Skip to main content
the next move

A home in the East end of Toronto near Woodbine and Danforth Avenue on Jan. 23, 2020.Deborah Baic/The Globe and Mail

Many sellers in the Toronto-area real estate market are choosing to forgo the attention that a sign on the lawn and a social media campaign brings. They are finding more discreet ways to trade properties.

The “exclusive” or “off-market” listing gained traction during the pandemic when people wanted to limit the number of visitors inside their residence. Agents say they are also seeing an increase during the market decline this year as sellers quietly test the market without letting their property become over-exposed.

Against that backdrop, many agents were astonished last week when the Canadian Real Estate Association included an item in their newsletter announcing an edict that seeks to limit the practice.

The policy is a fascinating new twist and turn in a market that has already seen a tumultuous few weeks, says real estate agent Gillian Oxley of Oxley Real Estate.

The Realtor Cooperation Policy declares that, within three days of public marketing, agents must place the listing on their local board’s Multiple Listing Service system. CREA oversees the realtor.ca site that displays properties from the MLS of real estate boards across the country.

“This morning I saw a listing that was $20-million on exclusive,” Ms. Oxley says. “There’s not everyone that wants that on MLS.”

CREA’s missive generated tremendous buzz among the agents who quietly share their exclusive listings in Facebook groups and tight networks, she adds.

Kevin Crigger, president of the Toronto Regional Real Estate Board, says he has received a number of calls from member agents.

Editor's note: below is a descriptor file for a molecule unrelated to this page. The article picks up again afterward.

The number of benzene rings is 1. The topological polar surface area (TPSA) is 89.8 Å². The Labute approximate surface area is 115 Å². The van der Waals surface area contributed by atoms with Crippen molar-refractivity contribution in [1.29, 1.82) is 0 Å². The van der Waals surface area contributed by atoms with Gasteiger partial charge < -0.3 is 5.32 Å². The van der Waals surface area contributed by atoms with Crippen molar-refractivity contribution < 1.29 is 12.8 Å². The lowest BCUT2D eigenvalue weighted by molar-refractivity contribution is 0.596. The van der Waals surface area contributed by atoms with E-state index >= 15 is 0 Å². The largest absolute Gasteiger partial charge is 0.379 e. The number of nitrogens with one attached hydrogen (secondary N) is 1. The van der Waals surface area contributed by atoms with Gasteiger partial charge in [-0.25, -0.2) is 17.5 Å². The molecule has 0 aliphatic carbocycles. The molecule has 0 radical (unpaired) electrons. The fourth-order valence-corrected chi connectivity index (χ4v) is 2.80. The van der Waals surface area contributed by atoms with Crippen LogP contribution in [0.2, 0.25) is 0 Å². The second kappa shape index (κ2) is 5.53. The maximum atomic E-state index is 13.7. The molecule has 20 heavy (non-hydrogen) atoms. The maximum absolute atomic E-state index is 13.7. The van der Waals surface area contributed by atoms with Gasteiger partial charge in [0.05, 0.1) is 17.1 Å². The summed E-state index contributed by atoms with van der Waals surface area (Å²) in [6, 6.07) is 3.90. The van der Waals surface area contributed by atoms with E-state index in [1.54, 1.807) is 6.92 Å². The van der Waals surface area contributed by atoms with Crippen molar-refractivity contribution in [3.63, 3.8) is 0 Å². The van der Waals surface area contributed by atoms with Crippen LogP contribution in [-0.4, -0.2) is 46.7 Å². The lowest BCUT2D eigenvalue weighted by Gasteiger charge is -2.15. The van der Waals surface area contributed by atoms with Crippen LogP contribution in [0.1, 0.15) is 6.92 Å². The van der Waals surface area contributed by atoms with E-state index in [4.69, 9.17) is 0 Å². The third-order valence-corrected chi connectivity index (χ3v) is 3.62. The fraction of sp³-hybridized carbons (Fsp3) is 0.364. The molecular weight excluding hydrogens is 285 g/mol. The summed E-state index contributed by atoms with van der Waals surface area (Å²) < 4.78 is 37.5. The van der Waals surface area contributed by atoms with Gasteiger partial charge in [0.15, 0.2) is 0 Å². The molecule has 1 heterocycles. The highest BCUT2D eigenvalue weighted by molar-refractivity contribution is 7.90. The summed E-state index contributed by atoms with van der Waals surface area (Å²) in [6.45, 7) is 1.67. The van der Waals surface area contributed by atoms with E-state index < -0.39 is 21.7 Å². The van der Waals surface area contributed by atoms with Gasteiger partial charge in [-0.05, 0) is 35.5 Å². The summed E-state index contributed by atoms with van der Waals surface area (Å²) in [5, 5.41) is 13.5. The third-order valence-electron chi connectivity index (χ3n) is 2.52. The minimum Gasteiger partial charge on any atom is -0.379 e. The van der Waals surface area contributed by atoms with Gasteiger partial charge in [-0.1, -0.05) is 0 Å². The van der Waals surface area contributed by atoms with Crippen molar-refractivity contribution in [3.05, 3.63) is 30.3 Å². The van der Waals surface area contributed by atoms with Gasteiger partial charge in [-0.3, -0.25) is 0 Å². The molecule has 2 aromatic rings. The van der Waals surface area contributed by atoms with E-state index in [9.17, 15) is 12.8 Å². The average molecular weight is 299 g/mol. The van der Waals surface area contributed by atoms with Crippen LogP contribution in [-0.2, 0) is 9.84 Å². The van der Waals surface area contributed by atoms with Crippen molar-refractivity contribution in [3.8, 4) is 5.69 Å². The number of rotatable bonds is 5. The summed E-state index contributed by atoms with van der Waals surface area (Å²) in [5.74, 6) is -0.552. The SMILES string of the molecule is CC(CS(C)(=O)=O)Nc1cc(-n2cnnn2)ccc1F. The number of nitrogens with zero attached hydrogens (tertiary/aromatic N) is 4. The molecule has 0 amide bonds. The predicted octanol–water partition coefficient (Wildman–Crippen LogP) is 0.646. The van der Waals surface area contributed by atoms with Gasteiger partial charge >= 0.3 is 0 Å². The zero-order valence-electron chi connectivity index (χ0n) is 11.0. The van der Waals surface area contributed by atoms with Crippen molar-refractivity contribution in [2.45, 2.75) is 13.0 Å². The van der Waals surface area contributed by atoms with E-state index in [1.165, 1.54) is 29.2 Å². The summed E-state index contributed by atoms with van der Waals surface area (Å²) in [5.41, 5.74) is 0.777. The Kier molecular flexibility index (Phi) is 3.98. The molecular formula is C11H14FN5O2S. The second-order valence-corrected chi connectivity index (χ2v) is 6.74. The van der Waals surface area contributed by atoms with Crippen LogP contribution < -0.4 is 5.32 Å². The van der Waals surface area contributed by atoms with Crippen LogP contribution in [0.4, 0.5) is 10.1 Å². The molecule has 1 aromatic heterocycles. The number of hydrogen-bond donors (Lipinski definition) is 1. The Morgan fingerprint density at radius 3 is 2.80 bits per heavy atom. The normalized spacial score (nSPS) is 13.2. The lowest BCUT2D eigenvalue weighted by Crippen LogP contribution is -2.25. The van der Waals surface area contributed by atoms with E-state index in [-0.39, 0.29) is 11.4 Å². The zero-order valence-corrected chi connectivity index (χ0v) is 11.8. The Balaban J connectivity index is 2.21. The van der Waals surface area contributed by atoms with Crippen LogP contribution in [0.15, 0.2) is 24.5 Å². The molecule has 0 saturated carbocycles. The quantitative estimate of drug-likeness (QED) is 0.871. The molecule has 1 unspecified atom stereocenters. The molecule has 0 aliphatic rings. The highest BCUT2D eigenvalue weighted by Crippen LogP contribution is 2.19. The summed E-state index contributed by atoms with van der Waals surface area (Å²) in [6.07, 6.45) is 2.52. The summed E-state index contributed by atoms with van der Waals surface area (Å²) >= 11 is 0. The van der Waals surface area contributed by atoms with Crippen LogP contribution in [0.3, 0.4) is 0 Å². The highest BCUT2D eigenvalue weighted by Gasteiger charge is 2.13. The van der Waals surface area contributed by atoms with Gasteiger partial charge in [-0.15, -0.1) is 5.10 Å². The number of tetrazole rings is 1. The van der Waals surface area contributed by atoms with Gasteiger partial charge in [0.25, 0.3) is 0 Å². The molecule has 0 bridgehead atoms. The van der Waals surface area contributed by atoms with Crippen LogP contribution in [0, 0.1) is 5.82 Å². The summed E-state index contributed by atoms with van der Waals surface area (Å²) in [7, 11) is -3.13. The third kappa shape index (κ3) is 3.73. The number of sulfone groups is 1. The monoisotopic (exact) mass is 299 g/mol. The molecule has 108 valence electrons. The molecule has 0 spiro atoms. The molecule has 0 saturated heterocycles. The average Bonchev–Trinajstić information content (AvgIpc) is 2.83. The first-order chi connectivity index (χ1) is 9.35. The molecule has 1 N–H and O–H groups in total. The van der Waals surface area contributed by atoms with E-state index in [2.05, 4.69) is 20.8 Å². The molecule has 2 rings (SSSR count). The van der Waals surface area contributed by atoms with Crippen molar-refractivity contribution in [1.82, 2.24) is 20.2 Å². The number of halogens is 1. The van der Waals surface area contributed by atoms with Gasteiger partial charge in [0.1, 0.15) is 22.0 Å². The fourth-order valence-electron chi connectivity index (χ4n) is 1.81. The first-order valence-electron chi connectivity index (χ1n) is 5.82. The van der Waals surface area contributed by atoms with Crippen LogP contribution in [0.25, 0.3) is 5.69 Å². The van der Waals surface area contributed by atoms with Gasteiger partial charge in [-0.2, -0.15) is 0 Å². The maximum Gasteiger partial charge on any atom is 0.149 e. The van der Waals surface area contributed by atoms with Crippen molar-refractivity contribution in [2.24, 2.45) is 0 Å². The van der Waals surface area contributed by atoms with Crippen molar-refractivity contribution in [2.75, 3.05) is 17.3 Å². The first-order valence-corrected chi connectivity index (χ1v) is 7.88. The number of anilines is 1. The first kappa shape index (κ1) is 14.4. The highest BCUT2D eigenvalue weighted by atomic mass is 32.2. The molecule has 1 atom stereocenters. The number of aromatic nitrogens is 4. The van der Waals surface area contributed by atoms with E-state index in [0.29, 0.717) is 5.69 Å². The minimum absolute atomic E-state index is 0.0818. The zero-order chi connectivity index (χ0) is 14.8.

He also first learned of the change when the CREA missive landed. It was released in advance of a conference hosted by CREA in Ottawa for boards from across the country.

“It’s far from a final policy,” he says. “There was obviously robust discussion while we were in Ottawa.”

While the newsletter item made no mention of seeking input before the policy is slated to come into effect on Jan. 1, Mr. Crigger believes there will be an opportunity to tweak the details.

The announcement put the topic at the top of the agenda for every agent who deals in this sphere of the market, Ms. Oxley says. One big question is how sellers will respond to having more limited options.

“How you want to sell your home should be a choice and a decision that lies fully with the homeowner,” says Ms. Oxley, who has three off-market listings in her folder at the moment. “I’m hand-picking agents that I specifically know have clients that want something I’m able to offer them.”

Public marketing, according to the policy, refers to any representation of the sale of a property, including yard signs, e-mail blasts, flyers and social media posts, among other means of communication.

Agents will be allowed to trade information on exclusive listings within their own office – but only after the client confirms in writing that the listing agent has informed the seller of the benefits of having their listing publicly marketed and posted on the MLS, and the seller specifically instructs the listing agent not to do so.

Mr. Crigger says the “coming soon” lawn sign that many agents use is frustrating for buyers because there’s nothing in the rules to define “soon”. Potential buyers often see a “sold” sticker on the sign the next time they drive by.

But Mr. Crigger is concerned that the proposed policy intends to limit agent’s ability to communicate with other agents outside of their own brokerage.

“That is an area where we certainly wouldn’t agree,” Mr. Crigger says of TRREB’s position.

As an agent, Mr. Crigger has represented clients on an exclusive basis. He says there are a number of circumstances in which a seller might crave privacy: the homeowner may be a celebrity, for example, or an executive of a public company might be concerned about raising questions among shareholders.